Researchers refine experimental gene therapy for herpes

Treatment sharply reduced viral shedding in laboratory mice
Photo of Dr. Keith Jerome with Senior Staff Scientist Dr. Daniel Stone
Dr. Keith Jerome (right) is senior author of a study describing his laboratory's last research to find a cure for herpes using gene therapy. Pictured with him is Dr. Daniel Stone, a senior staff scientist in the Jerome Lab and a co-author of the preliminary findings reported on the preprint server bioRxiv. Photo by Robert Hood / Fred Hutch News Service

Two years after scientists showed that an experimental gene therapy for herpes can knock out most latent infection in mice, new tests reveal that it also suppresses the amount of transmissible virus shed by the treated animals.

It is encouraging news from researchers at Fred Hutchinson Cancer Center, where laboratory studies aimed at curing herpes simplex virus infections have continued despite disruptions caused by the COVID-19 pandemic.

Drs. Keith Jerome and Martine Aubert, the Hutch virologists leading the research effort, report the treatment dramatically reduced or even eliminated viral shedding in treated mice compared to controls, an important milestone that the scientists also hope to achieve if the experimental therapy is eventually proven safe enough to test in humans.

“If you ask people living with herpes what they care about, what they care most about is whether they have to worry about giving this virus to someone else, and shedding is how that happens,” Jerome said.

Oct. 13, 2023: In recognition of National Herpes Awareness Day, Fred Hutch virologist Dr. Keith Jerome shares a special message about the research he and others are conducting to find a cure for herpes simplex virus infections.

During multiple experiments, the researchers found substantial reductions in oral and genital viral shedding in the treated mice, with many of those treated showing no detectable virus shed.

The latest results were posted today on bioRxiv, a preprint server for scientists to report findings quickly, but without a critique from other researchers in the field — the “peer review” that accompanies publication in academic journals. As such, these findings are considered preliminary.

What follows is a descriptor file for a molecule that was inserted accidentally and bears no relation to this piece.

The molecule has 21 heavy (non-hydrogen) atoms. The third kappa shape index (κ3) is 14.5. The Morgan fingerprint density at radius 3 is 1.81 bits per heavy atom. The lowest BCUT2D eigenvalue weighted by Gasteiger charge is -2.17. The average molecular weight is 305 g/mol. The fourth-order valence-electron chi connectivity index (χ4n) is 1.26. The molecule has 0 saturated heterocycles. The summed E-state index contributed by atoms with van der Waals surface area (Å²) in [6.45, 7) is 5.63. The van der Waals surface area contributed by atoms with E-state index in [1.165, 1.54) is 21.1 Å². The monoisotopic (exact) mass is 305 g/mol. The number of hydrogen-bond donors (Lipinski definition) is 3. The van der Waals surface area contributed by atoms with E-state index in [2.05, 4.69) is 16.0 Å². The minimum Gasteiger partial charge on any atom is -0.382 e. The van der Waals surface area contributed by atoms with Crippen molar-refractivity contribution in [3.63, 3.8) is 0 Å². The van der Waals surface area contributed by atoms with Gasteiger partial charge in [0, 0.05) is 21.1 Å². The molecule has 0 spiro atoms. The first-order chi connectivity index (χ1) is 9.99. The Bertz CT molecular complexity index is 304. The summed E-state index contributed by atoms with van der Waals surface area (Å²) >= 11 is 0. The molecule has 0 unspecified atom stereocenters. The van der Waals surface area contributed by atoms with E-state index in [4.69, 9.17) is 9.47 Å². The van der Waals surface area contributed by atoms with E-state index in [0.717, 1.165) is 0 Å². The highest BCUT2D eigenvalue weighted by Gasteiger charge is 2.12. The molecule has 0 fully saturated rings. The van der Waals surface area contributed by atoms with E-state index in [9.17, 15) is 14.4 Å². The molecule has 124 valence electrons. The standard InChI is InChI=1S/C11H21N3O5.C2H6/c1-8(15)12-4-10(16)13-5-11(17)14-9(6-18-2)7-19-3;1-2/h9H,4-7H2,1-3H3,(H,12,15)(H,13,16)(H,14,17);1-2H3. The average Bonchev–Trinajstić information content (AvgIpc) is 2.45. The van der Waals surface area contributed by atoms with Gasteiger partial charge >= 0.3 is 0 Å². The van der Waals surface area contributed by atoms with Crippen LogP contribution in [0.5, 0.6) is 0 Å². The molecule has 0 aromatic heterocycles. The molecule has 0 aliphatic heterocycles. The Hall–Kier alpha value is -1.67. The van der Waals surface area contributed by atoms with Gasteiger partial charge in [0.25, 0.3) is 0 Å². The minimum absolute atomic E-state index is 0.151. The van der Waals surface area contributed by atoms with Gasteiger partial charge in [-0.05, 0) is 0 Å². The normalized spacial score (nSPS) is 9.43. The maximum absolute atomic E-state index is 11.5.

Dr. Martine Aubert
Dr. Martine Aubert, a senior staff scientist in the Jerome Lab, has carried out the key laboratory experiments in the development of a potential cure for herpes using gene-cutting enzymes to suppress latent virus. She is lead author of the paper posted on bioRxiv describing the current status of that work. Photo by Robert Hood / Fred Hutch News Service

The experimental drug, a form of gene therapy, consists of an injection of millions of laboratory-modified viruses that have been hollowed out to carry inside them two different enzymes — tiny proteins that work like molecular scissors. The therapy employs three different species of these transporter viruses. Known as adeno-associated viruses, or AAVs, they are used routinely in gene therapies to ferry genes or gene editing proteins to target sites.

In the Hutch herpes experiments, the AAVs home in on clusters of nerves harboring inactive, or latent, herpesvirus, and then the scissors go to work, targeting and cutting up certain segments of viral genes. For their latest experiments, the Hutch team selected a different mix of AAVs, and improved their results.